MARCIA ROCK, producer/director/writer, is an author and three-time Emmy award winning independent documentary producer. Her work covers international dilemmas, women’s issues as well as personal perspectives. She recently completed two films on veterans, Warriors Return about the struggle with Post Traumatic Stress by Navajo veterans and SERVICE: When Women Come Marching Home, a documentary on the issues women vets face from
the challenges of physical injuries to women fighting the hidden disabilities of PTSD and the insidious contributor to that, military sexual trauma. In 2008 she produced “Salt Harvesters of Ghana,” that captures the beauty and dignity of women working in moon-like landscape, caught in an unrelenting cycle of work. In 2008 she also produced Writers’ Rooms: The Making of a Mural. It gives the background of Elena Climent’s mural hanging in the NYU building, 19 University Place.
Before this, Rock worked with the personal documentary form with her experience framing “Surrender Tango,” on how partnering in tango relates to life, 2006. It was highlighted at the New York Tango Festival and the Milan Documentary Festival. In 2002 she produced “Dancing with My Father,” a story about how adult love is often shaped by what a child learns at home. She combines self-analysis and dynastic saga as she traces her family demons from a tiny Jewish community in Slovakia, to the immigrant neighborhoods of Cleveland, Ohio during the early 20th Century. In the process she finally learns to dance with her father and not around him. It was included in the Schenectady Jewish Film Festival, Dallas Video Festival, The San Francisco Jewish Film Festival, Northampton Film Festival, Big Bear Lake International Film Festival, The Cleveland International Film Festival, and was featured at the American Psychological Association and the Family Therapeutic Networker Conference.
Her documentary on the women of Northern Ireland, Daughters of the Troubles: Belfast Stories won the American Women in Radio and Television Grand Award and Documentary Award; The Association of Women Journalists, Vivian Castleberry Award for Television; the Chris Award, 1st Place in the Columbus International Film & Video Festival; the Bronze Medal from Worldfest Houston; and the Silver Apple from the National Educational Media Network. It was chosen for the Cork Film Festival, the Women in Film Festival Dublin and the Southern Circuit Lecture Tour of four southern states. It aired in Ireland, Northern Ireland, Spain, Canada and on PBS stations in New York, Boston, Philadelphia, Washington D.C., Los Angeles, Detroit, Milwaukee and Denver.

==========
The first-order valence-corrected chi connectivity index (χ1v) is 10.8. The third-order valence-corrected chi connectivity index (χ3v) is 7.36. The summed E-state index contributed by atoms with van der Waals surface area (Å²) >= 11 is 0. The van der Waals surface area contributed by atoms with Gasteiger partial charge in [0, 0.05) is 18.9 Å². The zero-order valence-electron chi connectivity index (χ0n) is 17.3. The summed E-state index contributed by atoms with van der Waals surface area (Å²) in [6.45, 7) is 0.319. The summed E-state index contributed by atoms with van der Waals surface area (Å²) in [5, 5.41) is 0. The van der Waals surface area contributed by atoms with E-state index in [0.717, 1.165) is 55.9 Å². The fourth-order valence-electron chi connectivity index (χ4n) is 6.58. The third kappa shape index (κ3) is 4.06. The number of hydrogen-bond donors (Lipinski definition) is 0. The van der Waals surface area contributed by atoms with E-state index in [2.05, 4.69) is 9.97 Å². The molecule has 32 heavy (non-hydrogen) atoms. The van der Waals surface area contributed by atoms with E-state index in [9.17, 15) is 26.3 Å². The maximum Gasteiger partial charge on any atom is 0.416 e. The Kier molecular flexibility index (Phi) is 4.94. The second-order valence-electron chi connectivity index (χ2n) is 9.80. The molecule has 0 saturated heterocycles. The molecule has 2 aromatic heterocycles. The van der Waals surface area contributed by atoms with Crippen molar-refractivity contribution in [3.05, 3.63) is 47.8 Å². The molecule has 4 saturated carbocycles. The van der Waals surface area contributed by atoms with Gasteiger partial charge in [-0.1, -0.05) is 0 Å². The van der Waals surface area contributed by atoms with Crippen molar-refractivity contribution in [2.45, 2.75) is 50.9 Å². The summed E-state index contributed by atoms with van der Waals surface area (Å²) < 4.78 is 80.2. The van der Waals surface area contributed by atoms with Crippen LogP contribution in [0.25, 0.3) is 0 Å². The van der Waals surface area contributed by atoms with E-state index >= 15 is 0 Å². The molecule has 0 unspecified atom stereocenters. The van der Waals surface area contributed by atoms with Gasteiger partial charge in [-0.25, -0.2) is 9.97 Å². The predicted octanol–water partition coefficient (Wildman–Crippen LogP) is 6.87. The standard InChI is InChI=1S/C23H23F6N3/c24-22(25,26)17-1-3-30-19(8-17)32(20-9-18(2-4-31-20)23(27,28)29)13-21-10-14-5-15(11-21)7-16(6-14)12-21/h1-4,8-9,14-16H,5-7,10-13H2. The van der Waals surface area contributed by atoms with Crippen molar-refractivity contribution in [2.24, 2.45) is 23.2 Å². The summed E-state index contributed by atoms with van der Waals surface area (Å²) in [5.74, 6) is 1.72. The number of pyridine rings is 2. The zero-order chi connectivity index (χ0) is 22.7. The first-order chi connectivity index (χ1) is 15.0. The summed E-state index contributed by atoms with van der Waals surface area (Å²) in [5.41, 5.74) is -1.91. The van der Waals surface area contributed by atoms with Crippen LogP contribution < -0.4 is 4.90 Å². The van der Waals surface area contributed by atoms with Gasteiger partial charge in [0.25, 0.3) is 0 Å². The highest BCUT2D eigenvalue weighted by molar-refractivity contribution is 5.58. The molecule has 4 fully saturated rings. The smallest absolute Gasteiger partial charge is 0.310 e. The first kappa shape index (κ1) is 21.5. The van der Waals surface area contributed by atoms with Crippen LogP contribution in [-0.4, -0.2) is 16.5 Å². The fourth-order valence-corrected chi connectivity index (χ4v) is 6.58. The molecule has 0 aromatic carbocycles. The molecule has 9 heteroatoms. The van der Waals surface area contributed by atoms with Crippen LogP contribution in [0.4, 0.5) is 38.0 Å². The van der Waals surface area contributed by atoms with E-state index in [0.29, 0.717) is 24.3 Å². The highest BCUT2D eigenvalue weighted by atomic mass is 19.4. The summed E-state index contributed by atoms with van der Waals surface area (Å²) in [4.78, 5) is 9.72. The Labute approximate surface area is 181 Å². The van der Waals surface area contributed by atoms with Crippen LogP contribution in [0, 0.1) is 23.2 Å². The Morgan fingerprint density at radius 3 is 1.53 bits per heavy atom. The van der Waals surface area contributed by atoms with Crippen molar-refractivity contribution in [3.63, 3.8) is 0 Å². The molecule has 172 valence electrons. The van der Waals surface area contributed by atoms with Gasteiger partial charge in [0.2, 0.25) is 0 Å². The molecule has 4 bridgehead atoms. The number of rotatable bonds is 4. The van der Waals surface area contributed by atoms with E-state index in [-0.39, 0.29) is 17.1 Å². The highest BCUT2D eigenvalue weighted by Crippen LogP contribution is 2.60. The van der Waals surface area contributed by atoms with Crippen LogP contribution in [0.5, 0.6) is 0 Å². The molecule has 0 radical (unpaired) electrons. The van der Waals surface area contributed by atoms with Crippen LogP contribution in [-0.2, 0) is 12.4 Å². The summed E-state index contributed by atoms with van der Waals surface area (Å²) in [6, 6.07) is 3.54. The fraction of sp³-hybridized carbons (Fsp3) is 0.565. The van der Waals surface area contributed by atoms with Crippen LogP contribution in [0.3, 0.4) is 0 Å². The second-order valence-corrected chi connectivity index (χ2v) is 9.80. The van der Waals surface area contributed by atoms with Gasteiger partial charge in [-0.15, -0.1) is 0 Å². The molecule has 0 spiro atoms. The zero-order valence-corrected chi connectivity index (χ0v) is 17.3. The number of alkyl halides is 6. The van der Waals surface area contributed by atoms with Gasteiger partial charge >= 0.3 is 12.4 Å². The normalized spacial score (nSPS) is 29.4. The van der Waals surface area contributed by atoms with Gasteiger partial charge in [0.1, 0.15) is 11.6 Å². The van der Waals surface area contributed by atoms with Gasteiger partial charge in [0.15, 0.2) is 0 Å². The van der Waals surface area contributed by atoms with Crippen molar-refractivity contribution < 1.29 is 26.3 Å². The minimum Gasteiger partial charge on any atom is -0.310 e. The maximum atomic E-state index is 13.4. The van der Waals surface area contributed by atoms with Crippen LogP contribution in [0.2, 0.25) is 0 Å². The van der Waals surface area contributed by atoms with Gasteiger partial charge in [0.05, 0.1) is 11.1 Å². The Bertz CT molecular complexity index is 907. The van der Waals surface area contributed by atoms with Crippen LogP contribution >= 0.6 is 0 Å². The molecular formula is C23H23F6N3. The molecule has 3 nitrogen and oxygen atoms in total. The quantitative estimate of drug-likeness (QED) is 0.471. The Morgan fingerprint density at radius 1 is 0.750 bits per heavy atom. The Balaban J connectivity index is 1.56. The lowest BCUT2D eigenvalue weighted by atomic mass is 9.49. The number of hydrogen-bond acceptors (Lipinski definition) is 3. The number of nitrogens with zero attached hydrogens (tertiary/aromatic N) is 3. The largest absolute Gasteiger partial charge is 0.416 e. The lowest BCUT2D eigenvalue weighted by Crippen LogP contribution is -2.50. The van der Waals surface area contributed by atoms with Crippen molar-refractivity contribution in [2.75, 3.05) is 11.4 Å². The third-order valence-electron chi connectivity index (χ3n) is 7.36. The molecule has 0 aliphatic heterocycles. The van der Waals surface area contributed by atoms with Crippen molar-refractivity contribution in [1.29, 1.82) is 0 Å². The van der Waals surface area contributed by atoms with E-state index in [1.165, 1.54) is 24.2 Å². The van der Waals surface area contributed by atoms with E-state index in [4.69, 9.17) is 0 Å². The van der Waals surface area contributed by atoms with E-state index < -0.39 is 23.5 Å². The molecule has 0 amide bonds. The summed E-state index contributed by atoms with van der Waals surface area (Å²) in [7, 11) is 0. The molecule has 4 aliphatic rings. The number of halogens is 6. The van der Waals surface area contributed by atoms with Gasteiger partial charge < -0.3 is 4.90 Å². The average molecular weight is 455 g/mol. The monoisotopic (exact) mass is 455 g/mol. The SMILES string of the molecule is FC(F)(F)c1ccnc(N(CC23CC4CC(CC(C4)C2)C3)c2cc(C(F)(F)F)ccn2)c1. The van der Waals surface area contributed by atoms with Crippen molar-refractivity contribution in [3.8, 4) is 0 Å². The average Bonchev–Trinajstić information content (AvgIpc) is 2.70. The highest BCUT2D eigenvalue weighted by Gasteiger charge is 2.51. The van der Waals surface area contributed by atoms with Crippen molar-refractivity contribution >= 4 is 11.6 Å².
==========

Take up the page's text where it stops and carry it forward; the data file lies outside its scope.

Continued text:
In 1998 she produced, “Back from Beyond: Women Abuse and Drugs,” profiling a new approach to drug treatment, specifically geared to women addicts convicted of non-violent felonies. It received an honorable mention from the Chris Awards (1999). In 1994 she produced City Originals: Women Making It Work hosted by Donna Hanover. This program profiles the contributions of three women to the quality of life of New York City. It received the Bronze Plaque from the Chris Awards in the social issues category (1994) and honorable mention in profiles, markets 1-25 from American Women in Radio and Television Commendation Awards (1995).
Rock has produced three major documentaries on Ireland and Irish Americans: McSorley’s New York, a documentary essay that chronicles the history of New York’s Irish immigrant community and the role McSorley’s Ale House has played in the cultural and political life of the City. It won a New York Emmy in 1987. Sons of Derry (1992) profiles two men in Northern Ireland working to overcome the bitterness of the past. It won the Bronze Medal from the New York International Program Festival (1993). No Irish Need Apply (1993) is and historical tour with writer Peter Quinn of 1860s New York based on the scenes set in his novel, Banished Children of Eve.
In 1991, she received a New York Emmy nomination for Village Writers: The Bohemian Legacy, (1990) a documentary on the literary history of Greenwich Village. Rock produced the profile of North Carolina writer Reynolds Price in Reynolds Price: A Writer’s Inheritance (1989) exploring the powerful relationship between family history and art. It won the Red Ribbon award from the American Film and Video Festival (1992). In 1988 she produced a documentary on the media coverage of the Intifada in Israel in, Israel Through the News. In 1999 she was executive producer of “Turning Inward: Ethnic Tensions in Russia.”
She won her first Emmy for The Singing Angels in China, a chronicle of a Cleveland youth choir’s trip to China in 1983.
In 1988 she and Marlene Sanders co-authored Waiting for Prime Time: The Women of Television News.